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Discovery and Insight with Advanced Models Of Nanoscale Dimensions

Final Report Summary - DIAMOND (Discovery and Insight with Advanced Models Of Nanoscale Dimensions)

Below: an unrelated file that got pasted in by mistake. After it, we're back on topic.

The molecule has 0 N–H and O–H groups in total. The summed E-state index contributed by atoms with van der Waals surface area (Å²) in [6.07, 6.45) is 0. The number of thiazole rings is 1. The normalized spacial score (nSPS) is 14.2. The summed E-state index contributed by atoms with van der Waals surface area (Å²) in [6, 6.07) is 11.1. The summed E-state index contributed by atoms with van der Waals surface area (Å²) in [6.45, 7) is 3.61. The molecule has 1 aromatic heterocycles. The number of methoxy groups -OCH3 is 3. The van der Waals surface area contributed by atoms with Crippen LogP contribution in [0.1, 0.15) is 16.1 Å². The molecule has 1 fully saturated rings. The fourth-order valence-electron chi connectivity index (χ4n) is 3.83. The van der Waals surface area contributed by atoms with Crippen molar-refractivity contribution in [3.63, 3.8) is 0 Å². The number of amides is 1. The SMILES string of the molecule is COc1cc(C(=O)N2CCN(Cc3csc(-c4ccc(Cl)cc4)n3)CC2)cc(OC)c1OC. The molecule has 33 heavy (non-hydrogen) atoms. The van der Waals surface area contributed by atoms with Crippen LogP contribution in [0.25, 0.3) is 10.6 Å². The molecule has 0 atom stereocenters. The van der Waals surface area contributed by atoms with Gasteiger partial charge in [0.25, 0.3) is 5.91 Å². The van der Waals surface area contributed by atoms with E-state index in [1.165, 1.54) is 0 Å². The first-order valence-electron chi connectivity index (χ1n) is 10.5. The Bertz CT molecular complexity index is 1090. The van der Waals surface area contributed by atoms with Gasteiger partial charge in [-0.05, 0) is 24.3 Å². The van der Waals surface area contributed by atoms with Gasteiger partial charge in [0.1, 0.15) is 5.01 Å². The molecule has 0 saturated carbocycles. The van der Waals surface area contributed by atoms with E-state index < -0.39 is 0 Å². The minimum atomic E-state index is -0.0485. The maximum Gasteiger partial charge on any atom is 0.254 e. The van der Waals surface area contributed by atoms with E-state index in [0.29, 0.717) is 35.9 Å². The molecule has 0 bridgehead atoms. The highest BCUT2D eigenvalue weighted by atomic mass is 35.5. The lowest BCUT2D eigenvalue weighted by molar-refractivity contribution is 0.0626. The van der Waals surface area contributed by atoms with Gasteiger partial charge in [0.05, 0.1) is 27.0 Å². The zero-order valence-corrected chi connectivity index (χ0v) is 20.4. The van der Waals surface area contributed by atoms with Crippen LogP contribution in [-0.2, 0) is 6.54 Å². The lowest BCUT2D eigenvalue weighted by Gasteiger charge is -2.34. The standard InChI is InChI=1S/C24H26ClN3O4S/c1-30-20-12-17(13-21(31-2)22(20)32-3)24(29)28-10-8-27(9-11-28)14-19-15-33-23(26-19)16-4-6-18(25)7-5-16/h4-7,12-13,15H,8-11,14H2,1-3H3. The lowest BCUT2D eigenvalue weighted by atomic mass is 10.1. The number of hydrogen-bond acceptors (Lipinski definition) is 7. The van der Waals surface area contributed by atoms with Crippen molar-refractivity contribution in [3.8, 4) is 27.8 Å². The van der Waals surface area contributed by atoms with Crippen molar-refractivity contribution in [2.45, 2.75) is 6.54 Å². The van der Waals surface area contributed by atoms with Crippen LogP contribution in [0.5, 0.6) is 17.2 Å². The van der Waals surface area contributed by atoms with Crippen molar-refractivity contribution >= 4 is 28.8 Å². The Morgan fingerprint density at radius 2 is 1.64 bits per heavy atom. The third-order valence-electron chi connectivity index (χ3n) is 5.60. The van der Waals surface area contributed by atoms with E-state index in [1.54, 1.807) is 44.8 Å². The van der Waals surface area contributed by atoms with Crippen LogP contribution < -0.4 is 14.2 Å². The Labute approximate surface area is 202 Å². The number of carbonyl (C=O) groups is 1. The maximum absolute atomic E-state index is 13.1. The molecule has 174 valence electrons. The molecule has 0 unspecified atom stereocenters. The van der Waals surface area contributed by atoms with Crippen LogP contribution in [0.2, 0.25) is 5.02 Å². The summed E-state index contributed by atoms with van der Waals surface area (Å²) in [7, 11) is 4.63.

This project advanced the state of atomistic simulation at the nanoscale with new methods that were either more efficient or more accurate than alternatives. Reducing the computational cost for systems containing many atoms is key, either by exploiting novel computer architectures, or by inventing new theoretical methods and algorithms that solve the problem more effectively. With these methods, simulations have been performed that give important insight in common systems. For example, for the first time, a non-empirical method could predict correctly that ice floats on water, an anomalous material property that results from a delicate balance of weak interactions between water molecules. Similarly, efficient methods allow us to build precise models containing millions of atoms and compute their properties from the fundamental equations, we computed (a very short part) of the dynamics of a viral particle, composed of a million atoms, without resort to experimental data. The focus of much of the work was on understanding an important oxide (TiO2), which is used in a wide range of products, ranging from toothpaste and sunscreen to solar cells and chemical catalysts. Charge transport in this oxide and on its surface was studied in detail, to understand solar cell materials, and hydrogen spillover in heterogeneous catalysis. Our results have been published in peer-reviewed journals, and made available for free and as open source in the form of computer simulation package (see